- Great Value for Money
- High-End sound quality
- Premium build quality
- Touch control
- Long lasting battery
- Sony Headphone App
- carrying case
- Bluetooth 4.1
- MicroUSB charging port
- ANC can be uncomfortable when music is off
- Limited colour options
- Ear cups could be bigger
Active Noise Cancelling is the name of the game when it comes to Sony’s high-end lines of personal audio equipment. Their first product in that category, the MDR-1000X was given high praises. It defined the Active Noise Cancelling headphone market, in fact. It was the best that the market could offer in terms of Active Noise Cancelling. It combined the technology with some very high quality audio drivers giving the headphones an unmatched sound quality in its category. Its Active Noise Cancelling technology was second to none either.
Earlier this year at CES2018 Sony launched a follow-up, finally. A supposedly improved model the WH-1000X is meant to be the world beater for its segment. It is supposed to be even better than before – all while costing less than the previous MDR-1000X. How did it really fare though? Let’s dive in and find out.
Before we dive in though, if you need an explanation to what Active Noise Cancelling is; we did a short write-up about it. Of course we reviewed the WH-1000X little brother as well with that, here.
The WF-1000X is clearly the replacement of the highly acclaimed MDR-1000X of old. The design is very much similar with slightly different materials here and there. The build quality is very typically Sony. It feels solid and well made, and would last you for sometime. This is clearly made to be as portable as possible while being as comfortable as possible.
The Champagne Gold that we get here is one of the two colour options available; the other being black. In some sense I do like the Champagne gold because it does look genuinely interesting. It does stand out a little bit but then again you are going to stand out whenever you wear a full-sized over-ear headphones in the public. The black colour option might look a little less ominous due to the toned down matte finish.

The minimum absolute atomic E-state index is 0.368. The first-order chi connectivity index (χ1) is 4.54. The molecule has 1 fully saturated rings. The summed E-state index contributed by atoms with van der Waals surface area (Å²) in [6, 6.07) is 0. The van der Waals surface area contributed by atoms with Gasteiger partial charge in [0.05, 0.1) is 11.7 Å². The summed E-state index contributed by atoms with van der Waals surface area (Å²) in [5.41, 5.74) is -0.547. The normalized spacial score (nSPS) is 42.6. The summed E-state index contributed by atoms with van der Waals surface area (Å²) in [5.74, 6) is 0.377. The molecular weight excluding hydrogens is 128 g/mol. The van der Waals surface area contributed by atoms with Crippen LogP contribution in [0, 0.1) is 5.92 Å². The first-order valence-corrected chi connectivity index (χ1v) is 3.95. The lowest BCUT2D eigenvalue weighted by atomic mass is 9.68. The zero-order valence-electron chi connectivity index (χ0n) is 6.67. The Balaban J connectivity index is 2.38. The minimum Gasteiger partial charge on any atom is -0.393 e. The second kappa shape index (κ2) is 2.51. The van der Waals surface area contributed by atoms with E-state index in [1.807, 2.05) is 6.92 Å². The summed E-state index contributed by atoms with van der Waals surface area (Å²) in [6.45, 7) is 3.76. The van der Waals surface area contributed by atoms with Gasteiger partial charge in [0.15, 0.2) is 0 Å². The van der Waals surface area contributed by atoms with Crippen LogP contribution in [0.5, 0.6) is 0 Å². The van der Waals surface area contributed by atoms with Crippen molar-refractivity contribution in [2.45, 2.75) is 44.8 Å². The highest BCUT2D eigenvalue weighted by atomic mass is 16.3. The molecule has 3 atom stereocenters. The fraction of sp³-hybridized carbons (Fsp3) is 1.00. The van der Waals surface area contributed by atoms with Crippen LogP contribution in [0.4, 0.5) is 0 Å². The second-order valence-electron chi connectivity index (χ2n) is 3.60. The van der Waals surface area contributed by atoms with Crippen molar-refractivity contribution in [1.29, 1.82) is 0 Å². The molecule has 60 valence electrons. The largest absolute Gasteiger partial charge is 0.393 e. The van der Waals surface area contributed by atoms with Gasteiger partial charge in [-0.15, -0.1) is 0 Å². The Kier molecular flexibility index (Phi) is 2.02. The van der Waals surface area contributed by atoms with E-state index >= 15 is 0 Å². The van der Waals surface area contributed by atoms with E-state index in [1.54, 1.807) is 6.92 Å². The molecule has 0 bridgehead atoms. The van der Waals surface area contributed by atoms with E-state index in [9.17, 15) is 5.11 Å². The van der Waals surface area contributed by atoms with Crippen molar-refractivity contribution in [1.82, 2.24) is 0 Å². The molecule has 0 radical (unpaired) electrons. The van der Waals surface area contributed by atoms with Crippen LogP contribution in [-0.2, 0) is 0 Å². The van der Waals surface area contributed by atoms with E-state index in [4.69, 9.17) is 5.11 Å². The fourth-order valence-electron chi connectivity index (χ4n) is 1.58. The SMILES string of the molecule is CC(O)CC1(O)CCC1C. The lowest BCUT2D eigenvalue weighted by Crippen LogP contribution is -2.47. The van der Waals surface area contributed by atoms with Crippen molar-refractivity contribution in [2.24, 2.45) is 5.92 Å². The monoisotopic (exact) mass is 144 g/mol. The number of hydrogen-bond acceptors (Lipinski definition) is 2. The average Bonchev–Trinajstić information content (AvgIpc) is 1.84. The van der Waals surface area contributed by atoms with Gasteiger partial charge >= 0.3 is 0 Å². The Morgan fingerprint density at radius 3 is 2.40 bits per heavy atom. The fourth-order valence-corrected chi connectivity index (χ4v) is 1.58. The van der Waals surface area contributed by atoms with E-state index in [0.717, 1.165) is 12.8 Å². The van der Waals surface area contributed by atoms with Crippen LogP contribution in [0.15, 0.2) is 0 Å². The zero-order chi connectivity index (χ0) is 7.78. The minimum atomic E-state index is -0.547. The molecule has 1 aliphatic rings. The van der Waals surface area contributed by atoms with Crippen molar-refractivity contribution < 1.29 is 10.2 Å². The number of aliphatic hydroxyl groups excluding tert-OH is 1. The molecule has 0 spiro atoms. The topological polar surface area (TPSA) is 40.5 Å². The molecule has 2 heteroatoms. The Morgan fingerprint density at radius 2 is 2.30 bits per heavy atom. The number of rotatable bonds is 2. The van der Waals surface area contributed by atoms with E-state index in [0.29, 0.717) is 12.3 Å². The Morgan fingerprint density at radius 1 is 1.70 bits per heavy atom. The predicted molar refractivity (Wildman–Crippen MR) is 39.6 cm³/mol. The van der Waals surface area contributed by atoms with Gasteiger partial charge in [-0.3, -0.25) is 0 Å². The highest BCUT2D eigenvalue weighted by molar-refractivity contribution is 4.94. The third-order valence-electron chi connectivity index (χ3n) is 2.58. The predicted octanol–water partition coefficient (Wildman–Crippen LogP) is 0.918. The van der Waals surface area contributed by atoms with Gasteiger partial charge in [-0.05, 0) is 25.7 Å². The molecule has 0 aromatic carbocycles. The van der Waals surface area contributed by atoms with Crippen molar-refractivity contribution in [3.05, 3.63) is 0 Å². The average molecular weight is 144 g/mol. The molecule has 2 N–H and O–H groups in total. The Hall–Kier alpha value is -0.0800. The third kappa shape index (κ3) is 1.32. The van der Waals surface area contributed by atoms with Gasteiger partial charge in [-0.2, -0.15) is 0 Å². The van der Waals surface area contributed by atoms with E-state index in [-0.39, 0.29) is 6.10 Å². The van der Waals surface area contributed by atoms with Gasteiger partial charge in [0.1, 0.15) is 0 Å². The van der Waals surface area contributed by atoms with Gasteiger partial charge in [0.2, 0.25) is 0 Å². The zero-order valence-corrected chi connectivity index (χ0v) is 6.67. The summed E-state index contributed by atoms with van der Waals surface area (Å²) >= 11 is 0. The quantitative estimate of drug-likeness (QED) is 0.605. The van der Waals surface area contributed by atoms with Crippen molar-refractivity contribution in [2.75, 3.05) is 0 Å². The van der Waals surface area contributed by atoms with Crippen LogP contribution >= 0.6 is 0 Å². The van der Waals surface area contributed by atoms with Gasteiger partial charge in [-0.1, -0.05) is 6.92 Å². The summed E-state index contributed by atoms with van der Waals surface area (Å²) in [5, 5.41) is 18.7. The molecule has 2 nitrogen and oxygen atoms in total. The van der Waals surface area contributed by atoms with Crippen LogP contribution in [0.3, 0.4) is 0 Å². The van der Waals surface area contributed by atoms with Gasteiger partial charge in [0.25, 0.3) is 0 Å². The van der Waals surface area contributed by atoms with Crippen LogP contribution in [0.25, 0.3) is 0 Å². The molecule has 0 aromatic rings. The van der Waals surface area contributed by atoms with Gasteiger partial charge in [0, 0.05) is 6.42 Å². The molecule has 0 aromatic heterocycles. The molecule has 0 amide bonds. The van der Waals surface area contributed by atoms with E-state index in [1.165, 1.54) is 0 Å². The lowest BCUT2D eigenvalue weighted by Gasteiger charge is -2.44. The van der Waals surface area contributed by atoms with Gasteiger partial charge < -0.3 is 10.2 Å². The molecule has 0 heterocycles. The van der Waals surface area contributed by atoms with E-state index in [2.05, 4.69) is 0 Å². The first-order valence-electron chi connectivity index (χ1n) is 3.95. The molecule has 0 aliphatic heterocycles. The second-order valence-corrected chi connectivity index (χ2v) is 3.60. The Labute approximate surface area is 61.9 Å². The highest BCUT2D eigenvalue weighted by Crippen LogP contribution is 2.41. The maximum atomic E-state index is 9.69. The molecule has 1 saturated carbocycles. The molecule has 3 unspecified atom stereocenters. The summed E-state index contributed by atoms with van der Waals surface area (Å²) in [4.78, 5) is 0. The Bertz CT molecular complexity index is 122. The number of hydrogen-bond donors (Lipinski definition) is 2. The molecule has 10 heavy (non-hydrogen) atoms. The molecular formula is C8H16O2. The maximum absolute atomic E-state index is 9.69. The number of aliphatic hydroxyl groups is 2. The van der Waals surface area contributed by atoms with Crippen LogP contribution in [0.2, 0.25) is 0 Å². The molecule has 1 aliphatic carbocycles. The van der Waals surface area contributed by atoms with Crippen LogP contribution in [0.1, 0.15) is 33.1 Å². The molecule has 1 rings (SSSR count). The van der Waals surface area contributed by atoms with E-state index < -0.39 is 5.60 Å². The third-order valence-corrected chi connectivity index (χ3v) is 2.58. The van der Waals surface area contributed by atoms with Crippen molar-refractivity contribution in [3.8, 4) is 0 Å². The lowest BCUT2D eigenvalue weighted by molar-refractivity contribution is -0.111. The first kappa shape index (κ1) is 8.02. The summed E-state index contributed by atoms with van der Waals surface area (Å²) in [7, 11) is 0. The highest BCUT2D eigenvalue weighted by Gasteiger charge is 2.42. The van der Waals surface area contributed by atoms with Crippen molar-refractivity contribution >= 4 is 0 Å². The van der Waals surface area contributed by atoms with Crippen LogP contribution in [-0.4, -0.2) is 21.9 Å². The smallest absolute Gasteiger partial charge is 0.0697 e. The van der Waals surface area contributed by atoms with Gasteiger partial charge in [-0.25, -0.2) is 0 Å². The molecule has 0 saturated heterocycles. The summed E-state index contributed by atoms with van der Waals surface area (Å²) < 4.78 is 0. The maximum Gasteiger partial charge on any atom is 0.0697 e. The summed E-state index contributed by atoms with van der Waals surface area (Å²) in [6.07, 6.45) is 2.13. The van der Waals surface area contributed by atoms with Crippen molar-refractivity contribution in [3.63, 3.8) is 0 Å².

Either way the Sony WH-1000X headphones looks good. Wearing it in public will definitely make you stand out. The headphone does look like it is designed with fashion and lifestyle in mind though so you should not go wrong with it.
It charges via a MicroUSB slot at the bottom of the right earpiece. The right earpiece also acts as a touch panel for you to control volumes (up and down swipes), control your music (left and right swipes, or double tap to play or pause music) and to quickly pick up phone calls by double tapping. The left earcup is where the NFC sensor is housed and where the power button and the ambient/Noise Cancelling mode select button is. Of course there is still a 3.5mm jack at the bottom of the left earcup for an AUX cable as well.
Both sides of the earcups are obviously cushioned and padded for maximum comfort. Wearing the headphone is a pleasure even after extended periods. The cushion at the headband also helps with that comfort. It helps the headphone feels lighter than it actually is. The cushions at the earcups does help relieve some of the clamping pressure of the headphone as well. I do have to admit that I have a small head though so that might help with the clamping pressure.
The headphone is not a heavy item though so wearing them for extended period of time should not be an issue at all. It is in fact one of the lightest over ear headphone I have ever carried. The cushions do help with a bit of the weightless feel when you are wearing it. But because it is so light, the headphone usually feels very natural as you wear it. Even when you swing your head around as well the headphone stays in place with confidence while it feels nearly weightless.